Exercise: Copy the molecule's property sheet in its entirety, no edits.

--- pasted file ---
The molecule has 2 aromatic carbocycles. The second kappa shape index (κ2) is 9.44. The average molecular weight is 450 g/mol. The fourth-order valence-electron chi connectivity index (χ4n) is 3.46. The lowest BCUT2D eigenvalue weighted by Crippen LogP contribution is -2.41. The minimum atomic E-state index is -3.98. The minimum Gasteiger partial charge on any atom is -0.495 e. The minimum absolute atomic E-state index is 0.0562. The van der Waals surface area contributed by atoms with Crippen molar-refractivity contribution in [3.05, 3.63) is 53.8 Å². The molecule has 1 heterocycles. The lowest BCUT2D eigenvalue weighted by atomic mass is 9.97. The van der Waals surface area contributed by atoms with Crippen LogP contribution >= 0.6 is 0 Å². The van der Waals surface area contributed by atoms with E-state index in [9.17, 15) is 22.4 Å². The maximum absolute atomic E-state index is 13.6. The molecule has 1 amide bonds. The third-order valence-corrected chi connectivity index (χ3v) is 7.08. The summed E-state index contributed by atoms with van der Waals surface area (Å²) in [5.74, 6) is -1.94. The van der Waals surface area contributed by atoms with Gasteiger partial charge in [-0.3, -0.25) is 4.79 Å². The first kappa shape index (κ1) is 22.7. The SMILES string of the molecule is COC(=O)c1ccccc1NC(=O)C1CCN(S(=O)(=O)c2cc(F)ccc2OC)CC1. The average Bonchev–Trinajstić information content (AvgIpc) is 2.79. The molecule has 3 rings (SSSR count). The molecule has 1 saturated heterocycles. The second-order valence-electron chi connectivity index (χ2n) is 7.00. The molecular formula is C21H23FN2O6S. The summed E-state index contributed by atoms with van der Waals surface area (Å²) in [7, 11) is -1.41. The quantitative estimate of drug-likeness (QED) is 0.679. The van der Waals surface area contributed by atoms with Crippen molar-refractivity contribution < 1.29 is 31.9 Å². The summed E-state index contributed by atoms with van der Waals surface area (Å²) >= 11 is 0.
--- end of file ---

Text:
The molecule has 2 aromatic carbocycles. The second kappa shape index (κ2) is 9.44. The average molecular weight is 450 g/mol. The fourth-order valence-electron chi connectivity index (χ4n) is 3.46. The lowest BCUT2D eigenvalue weighted by Crippen LogP contribution is -2.41. The minimum atomic E-state index is -3.98. The minimum Gasteiger partial charge on any atom is -0.495 e. The minimum absolute atomic E-state index is 0.0562. The van der Waals surface area contributed by atoms with Crippen molar-refractivity contribution in [3.05, 3.63) is 53.8 Å². The molecule has 1 heterocycles. The lowest BCUT2D eigenvalue weighted by atomic mass is 9.97. The van der Waals surface area contributed by atoms with Crippen LogP contribution >= 0.6 is 0 Å². The van der Waals surface area contributed by atoms with E-state index in [9.17, 15) is 22.4 Å². The maximum absolute atomic E-state index is 13.6. The molecule has 1 amide bonds. The third-order valence-corrected chi connectivity index (χ3v) is 7.08. The summed E-state index contributed by atoms with van der Waals surface area (Å²) in [5.74, 6) is -1.94. The van der Waals surface area contributed by atoms with Gasteiger partial charge in [-0.3, -0.25) is 4.79 Å². The first kappa shape index (κ1) is 22.7. The SMILES string of the molecule is COC(=O)c1ccccc1NC(=O)C1CCN(S(=O)(=O)c2cc(F)ccc2OC)CC1. The average Bonchev–Trinajstić information content (AvgIpc) is 2.79. The molecule has 3 rings (SSSR count). The molecule has 1 saturated heterocycles. The second-order valence-electron chi connectivity index (χ2n) is 7.00. The molecular formula is C21H23FN2O6S. The summed E-state index contributed by atoms with van der Waals surface area (Å²) in [7, 11) is -1.41. The quantitative estimate of drug-likeness (QED) is 0.679. The van der Waals surface area contributed by atoms with Crippen molar-refractivity contribution < 1.29 is 31.9 Å². The summed E-state index contributed by atoms with van der Waals surface area (Å²) >= 11 is 0.